New York City Sets Minimum Pay for Food Delivery Workers, Tripling Average Earnings

New York City Sets Minimum Pay for Food Delivery Workers, Tripling Average Earnings

In a groundbreaking move, food delivery workers in New York City will soon enjoy a significant increase in their pay rates, with the introduction of a minimum wage. Mayor Eric Adams unveiled new regulations on Sunday, June 11, which will establish a minimum pay rate of $17.96 per hour for delivery workers starting from July 12. This rate will further increase to $19.96 by April 2025.

According to a press release from the city government, there are approximately 60,000 delivery workers in New York City who currently earn an average of $7.09 per hour. The introduction of the new pay floor, excluding tips, will nearly triple their average earnings.

Acknowledging the immense contributions made by delivery workers, Mayor Adams emphasized the importance of reciprocating their efforts. He stated, “Our delivery workers have consistently delivered for us — now, we are delivering for them. This new minimum pay rate, up by almost $13.00/hour, will guarantee these workers and their families can earn a living, access greater economic stability, and help keep our city’s legendary restaurant industry thriving.”

However, not all delivery app companies are supportive of the new policy. DoorDash expressed its dissatisfaction with the regulation and mentioned the possibility of pursuing legal action. Grubhub, on the other hand, warned of “serious adverse consequences” for delivery workers, while Uber Eats highlighted concerns about job losses, reduced tipping, and increased pressure on couriers to expedite deliveries and accept more trips.

The revised payment structure for NYC food delivery workers entails specific rates per minute of work. Those using apps that compensate workers during both waiting and delivery periods will receive $0.30 per minute, while those utilizing apps that only compensate during food deliveries will receive $0.50 per minute. The NYC Department of Consumer and Worker Protection (DCWP) estimates that workers spend approximately 60% of their time on delivery trips, with the remaining 40% on standby.

During the pandemic, delivery workers played a vital role in New York City, ensuring the delivery of meals, groceries, and other essential items to people’s doorsteps. However, the crisis also highlighted the lack of fundamental labor protections for these app-based employees.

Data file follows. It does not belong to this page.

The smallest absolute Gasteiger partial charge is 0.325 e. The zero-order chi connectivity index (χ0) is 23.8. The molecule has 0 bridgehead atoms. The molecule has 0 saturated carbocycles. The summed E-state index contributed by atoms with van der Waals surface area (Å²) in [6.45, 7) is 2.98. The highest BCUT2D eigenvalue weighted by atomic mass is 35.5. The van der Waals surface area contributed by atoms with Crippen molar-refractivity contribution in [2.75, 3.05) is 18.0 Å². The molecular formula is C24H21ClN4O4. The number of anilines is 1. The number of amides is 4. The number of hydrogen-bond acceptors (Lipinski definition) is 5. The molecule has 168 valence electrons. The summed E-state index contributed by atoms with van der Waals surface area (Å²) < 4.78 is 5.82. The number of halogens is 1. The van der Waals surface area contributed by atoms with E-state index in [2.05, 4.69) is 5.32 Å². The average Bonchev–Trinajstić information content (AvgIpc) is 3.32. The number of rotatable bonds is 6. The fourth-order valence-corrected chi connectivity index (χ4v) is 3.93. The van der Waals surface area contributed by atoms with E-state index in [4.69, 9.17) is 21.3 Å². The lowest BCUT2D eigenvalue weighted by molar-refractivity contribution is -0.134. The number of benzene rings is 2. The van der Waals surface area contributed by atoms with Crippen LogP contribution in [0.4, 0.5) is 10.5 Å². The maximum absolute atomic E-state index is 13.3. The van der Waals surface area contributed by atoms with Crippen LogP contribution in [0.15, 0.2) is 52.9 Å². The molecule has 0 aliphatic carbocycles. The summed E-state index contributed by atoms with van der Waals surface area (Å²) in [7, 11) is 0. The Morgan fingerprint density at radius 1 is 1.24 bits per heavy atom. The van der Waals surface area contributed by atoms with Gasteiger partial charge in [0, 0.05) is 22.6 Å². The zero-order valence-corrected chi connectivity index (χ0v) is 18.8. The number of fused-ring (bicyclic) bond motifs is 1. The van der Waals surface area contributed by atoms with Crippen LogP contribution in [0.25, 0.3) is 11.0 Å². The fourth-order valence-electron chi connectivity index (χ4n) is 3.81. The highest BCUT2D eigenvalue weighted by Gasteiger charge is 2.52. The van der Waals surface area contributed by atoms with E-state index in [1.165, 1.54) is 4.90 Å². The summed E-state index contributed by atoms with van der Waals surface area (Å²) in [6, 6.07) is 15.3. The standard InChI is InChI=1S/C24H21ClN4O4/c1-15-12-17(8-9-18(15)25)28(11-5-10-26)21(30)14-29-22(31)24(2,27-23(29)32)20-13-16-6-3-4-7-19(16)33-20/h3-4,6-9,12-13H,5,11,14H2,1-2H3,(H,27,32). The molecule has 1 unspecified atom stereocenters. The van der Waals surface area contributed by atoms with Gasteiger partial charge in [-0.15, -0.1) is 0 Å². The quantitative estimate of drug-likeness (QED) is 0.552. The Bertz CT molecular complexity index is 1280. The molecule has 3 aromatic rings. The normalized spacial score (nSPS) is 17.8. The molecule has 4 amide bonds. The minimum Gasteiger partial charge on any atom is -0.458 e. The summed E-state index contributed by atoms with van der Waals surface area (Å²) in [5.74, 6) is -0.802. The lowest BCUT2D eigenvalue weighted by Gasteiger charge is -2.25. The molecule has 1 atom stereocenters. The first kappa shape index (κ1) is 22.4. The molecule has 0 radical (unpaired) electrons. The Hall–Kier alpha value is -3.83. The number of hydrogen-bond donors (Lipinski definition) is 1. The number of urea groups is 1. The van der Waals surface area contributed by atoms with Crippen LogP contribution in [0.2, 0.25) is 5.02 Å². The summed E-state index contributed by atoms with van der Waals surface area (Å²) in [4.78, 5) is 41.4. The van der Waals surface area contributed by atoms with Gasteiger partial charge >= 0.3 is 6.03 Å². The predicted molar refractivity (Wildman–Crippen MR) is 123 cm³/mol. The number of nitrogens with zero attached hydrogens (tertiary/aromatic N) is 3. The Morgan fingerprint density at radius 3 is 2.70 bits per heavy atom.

In response to these challenges, the Worker’s Justice Project (WJP), a worker center based in Brooklyn, commenced efforts to organize delivery workers and advocate for improved pay and working conditions. This initiative led to the formation of a group called Los Deliveristas Unidos.

Throughout the pandemic, the WJP, Deliveristas, and other activist organizations campaigned relentlessly, ultimately resulting in the passage of landmark legislation in October 2021. This legislation mandated the establishment of minimum wage protections for delivery workers in New York City.

In November, the Deliveristas staged a rally demanding a $30 per hour wage. While the municipal government initially proposed a rate of $24 per hour, it was subsequently reduced to the current level of $17.96 per hour in March. Nevertheless, the WJP, Deliveristas, and other activists are celebrating this significant achievement.

Ligia Guallpa, the executive director of WJP, expressed her satisfaction with the new regulations, stating, “This rule will set the pay floor for all the essential deliveristas who work tirelessly—whether through a pandemic, a snowstorm, or wildfire smoke—and who have been denied a living wage for far too long. Now, these workers who keep millions of New Yorkers fed will know they can keep their own families fed, too.”

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